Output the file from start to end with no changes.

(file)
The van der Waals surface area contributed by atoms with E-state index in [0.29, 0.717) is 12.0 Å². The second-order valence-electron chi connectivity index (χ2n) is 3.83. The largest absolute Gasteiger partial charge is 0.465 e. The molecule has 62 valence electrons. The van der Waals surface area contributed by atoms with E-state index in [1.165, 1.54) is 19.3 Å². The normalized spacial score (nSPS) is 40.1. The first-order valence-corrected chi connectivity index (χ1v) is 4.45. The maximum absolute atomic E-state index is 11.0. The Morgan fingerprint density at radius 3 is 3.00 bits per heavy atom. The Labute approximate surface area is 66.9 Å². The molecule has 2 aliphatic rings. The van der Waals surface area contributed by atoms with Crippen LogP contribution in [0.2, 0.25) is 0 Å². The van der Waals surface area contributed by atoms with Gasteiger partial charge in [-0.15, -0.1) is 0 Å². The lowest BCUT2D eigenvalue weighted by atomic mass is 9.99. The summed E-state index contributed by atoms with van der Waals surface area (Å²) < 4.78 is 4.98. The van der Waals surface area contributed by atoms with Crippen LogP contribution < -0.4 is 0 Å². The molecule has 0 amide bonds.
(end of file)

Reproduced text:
The van der Waals surface area contributed by atoms with E-state index in [0.29, 0.717) is 12.0 Å². The second-order valence-electron chi connectivity index (χ2n) is 3.83. The largest absolute Gasteiger partial charge is 0.465 e. The molecule has 62 valence electrons. The van der Waals surface area contributed by atoms with E-state index in [1.165, 1.54) is 19.3 Å². The normalized spacial score (nSPS) is 40.1. The first-order valence-corrected chi connectivity index (χ1v) is 4.45. The maximum absolute atomic E-state index is 11.0. The Morgan fingerprint density at radius 3 is 3.00 bits per heavy atom. The Labute approximate surface area is 66.9 Å². The molecule has 2 aliphatic rings. The van der Waals surface area contributed by atoms with Crippen LogP contribution in [0.2, 0.25) is 0 Å². The van der Waals surface area contributed by atoms with Gasteiger partial charge in [-0.15, -0.1) is 0 Å². The lowest BCUT2D eigenvalue weighted by atomic mass is 9.99. The summed E-state index contributed by atoms with van der Waals surface area (Å²) < 4.78 is 4.98. The van der Waals surface area contributed by atoms with Crippen LogP contribution < -0.4 is 0 Å². The molecule has 0 amide bonds.